GIRARD Cleanup is set to resume at old Leatherworks tannery
The initial cleanup will concentrate on one of 27 acres.
By TIM YOVICH
VINDICATOR TRUMBULL STAFF
GIRARD -- The cleanup of the Ohio Leatherworks property will resume Monday although the content of an underground tank is uncertain.
The former tannery business, closed for about 30 years, was destroyed by fire in 1995.
The 27 acres along U.S. Route 422 are owned by Leatherworks Partnership, a group of three investors.
Anthony Cervone III, operational services manager for Innerscope Technical Services, Austintown, said Wednesday the cleanup will resume Monday.
Cervone said the effort to remove debris will concentrate on an area where the main building was located.
Although the property owners want the work to be done by the end of the month, Cervone said it will probably take longer.
During a three-day cleanup effort at the end of August by Terreri & amp; Sons of North Jackson, a large 10,000- to 20,000-gallon underground tank was discovered.
Cervone explained that preliminary testing of the liquid showed it contains "isothicyanide."
"I don't know what it is," he said, noting the tank will not be removed until the content is known.
He also doesn't know how much liquid is in the tank.
Larry Himes, administrator of the Mahoning-Trumbull Air Pollution Control Agency, who was at the site Wednesday, said he also doesn't know what the compound is.
Name incomplete? Dr. John Jackson, an organic chemist at Youngstown State University, and Dr. Larry Curtin, a YSU assistant professor of chemistry, said it appears the name isothicyanide is incomplete and part of a larger chemical compound.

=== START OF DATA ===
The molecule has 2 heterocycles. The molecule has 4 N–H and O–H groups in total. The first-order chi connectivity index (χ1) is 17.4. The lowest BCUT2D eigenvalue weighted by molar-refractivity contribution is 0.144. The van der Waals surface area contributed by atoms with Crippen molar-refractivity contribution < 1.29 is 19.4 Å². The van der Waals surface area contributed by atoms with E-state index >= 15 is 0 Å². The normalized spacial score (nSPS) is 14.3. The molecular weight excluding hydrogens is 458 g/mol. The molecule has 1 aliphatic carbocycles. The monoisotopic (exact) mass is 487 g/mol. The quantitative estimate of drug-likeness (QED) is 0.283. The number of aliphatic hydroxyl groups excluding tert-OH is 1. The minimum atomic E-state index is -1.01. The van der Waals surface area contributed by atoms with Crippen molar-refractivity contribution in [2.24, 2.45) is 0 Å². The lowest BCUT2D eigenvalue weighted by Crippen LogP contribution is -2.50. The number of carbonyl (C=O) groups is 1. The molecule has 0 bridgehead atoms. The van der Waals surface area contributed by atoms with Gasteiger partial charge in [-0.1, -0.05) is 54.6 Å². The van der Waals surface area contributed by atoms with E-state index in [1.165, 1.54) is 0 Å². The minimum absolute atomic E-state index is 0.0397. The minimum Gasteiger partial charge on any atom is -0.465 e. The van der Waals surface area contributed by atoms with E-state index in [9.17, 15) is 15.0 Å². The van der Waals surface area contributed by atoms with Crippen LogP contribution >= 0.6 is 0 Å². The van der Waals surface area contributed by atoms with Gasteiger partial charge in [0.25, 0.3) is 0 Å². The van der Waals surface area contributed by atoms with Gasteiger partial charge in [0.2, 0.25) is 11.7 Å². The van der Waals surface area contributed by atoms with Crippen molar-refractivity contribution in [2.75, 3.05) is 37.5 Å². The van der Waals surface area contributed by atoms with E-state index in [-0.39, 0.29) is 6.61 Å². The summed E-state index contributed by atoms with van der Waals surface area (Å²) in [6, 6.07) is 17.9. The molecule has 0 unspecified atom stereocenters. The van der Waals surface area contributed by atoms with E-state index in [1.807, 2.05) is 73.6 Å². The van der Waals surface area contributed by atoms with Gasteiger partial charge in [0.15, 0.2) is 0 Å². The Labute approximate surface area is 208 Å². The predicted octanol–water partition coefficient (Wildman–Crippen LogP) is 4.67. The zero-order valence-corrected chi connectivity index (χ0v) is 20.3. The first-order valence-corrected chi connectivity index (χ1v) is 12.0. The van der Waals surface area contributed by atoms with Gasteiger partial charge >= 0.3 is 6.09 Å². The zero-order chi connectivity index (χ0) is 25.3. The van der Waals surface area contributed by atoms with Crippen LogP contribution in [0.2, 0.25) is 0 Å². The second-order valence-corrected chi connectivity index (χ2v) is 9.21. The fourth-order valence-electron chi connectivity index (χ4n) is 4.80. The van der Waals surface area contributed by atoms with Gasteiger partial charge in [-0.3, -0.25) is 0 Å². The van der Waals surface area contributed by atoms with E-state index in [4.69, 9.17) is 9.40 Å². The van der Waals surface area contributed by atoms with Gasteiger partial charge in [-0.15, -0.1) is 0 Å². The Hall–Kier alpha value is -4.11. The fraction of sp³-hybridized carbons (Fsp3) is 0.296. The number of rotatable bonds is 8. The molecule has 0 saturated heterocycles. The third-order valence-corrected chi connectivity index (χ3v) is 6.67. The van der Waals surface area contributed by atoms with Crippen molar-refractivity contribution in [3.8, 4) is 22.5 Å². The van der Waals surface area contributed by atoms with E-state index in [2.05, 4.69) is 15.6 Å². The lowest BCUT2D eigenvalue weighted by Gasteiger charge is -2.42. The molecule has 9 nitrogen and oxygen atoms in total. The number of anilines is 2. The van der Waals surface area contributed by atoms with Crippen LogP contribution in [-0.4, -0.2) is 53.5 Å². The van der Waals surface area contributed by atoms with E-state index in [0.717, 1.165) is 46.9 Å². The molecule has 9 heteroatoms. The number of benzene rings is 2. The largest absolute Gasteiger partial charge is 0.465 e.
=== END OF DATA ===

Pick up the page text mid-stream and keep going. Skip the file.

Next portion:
The tank is not actually buried, but is in an underground room. Because of the way it's situated, the actual size can't be determined, Himes explained.
"There may be others on this site," he added.
Asbestos: The site also contains asbestos. Because the asbestos is scattered on the site, it would take too much time and become too costly to separate it from the other debris such as bricks and metal and remove it, Cervone and Himes said.
Cervone added that the debris will be wet down and hauled away to a disposal site.
The city is attempting to foreclose on the property so it can be cleaned up, made safe and commercially developed.
A pending foreclosure case involving the city and the partnership in Trumbull County Common Pleas Court has been continued until November.